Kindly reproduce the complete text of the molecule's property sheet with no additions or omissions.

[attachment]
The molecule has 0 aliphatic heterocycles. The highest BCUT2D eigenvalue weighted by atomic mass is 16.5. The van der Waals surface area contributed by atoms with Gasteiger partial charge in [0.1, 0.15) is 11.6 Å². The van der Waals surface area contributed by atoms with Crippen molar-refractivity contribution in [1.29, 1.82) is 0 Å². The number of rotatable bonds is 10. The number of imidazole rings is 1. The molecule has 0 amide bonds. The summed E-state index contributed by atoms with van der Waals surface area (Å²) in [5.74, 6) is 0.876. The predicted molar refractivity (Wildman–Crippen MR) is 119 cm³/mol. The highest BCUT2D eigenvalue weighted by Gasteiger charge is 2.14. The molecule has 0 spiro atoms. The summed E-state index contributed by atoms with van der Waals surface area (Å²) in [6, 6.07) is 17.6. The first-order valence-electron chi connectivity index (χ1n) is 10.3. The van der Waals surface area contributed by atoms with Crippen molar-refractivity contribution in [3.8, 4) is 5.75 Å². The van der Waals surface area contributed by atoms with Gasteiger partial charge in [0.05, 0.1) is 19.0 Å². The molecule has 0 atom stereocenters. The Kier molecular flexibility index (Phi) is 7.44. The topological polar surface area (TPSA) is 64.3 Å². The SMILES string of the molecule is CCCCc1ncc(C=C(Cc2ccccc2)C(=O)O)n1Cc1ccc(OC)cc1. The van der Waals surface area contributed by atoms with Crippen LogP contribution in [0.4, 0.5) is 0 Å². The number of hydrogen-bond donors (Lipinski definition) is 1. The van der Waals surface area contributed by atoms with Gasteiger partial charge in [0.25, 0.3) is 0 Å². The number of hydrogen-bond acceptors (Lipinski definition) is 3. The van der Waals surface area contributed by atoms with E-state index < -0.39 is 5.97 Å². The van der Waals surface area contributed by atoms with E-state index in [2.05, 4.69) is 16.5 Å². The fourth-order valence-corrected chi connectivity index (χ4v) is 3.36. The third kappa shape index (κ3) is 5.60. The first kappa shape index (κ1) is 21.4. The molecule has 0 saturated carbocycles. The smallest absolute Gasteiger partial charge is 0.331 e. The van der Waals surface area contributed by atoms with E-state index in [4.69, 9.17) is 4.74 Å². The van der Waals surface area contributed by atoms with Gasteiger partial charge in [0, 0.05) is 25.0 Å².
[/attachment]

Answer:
The molecule has 0 aliphatic heterocycles. The highest BCUT2D eigenvalue weighted by atomic mass is 16.5. The van der Waals surface area contributed by atoms with Gasteiger partial charge in [0.1, 0.15) is 11.6 Å². The van der Waals surface area contributed by atoms with Crippen molar-refractivity contribution in [1.29, 1.82) is 0 Å². The number of rotatable bonds is 10. The number of imidazole rings is 1. The molecule has 0 amide bonds. The summed E-state index contributed by atoms with van der Waals surface area (Å²) in [5.74, 6) is 0.876. The predicted molar refractivity (Wildman–Crippen MR) is 119 cm³/mol. The highest BCUT2D eigenvalue weighted by Gasteiger charge is 2.14. The molecule has 0 spiro atoms. The summed E-state index contributed by atoms with van der Waals surface area (Å²) in [6, 6.07) is 17.6. The first-order valence-electron chi connectivity index (χ1n) is 10.3. The van der Waals surface area contributed by atoms with Crippen molar-refractivity contribution in [3.8, 4) is 5.75 Å². The van der Waals surface area contributed by atoms with Gasteiger partial charge in [0.05, 0.1) is 19.0 Å². The molecule has 0 atom stereocenters. The Kier molecular flexibility index (Phi) is 7.44. The topological polar surface area (TPSA) is 64.3 Å². The SMILES string of the molecule is CCCCc1ncc(C=C(Cc2ccccc2)C(=O)O)n1Cc1ccc(OC)cc1. The van der Waals surface area contributed by atoms with Crippen LogP contribution in [0.4, 0.5) is 0 Å². The number of hydrogen-bond donors (Lipinski definition) is 1. The van der Waals surface area contributed by atoms with Gasteiger partial charge in [0.25, 0.3) is 0 Å². The number of hydrogen-bond acceptors (Lipinski definition) is 3. The van der Waals surface area contributed by atoms with E-state index < -0.39 is 5.97 Å². The van der Waals surface area contributed by atoms with E-state index in [2.05, 4.69) is 16.5 Å². The fourth-order valence-corrected chi connectivity index (χ4v) is 3.36. The third kappa shape index (κ3) is 5.60. The first kappa shape index (κ1) is 21.4. The molecule has 0 saturated carbocycles. The smallest absolute Gasteiger partial charge is 0.331 e. The van der Waals surface area contributed by atoms with E-state index in [4.69, 9.17) is 4.74 Å². The van der Waals surface area contributed by atoms with Gasteiger partial charge in [0, 0.05) is 25.0 Å².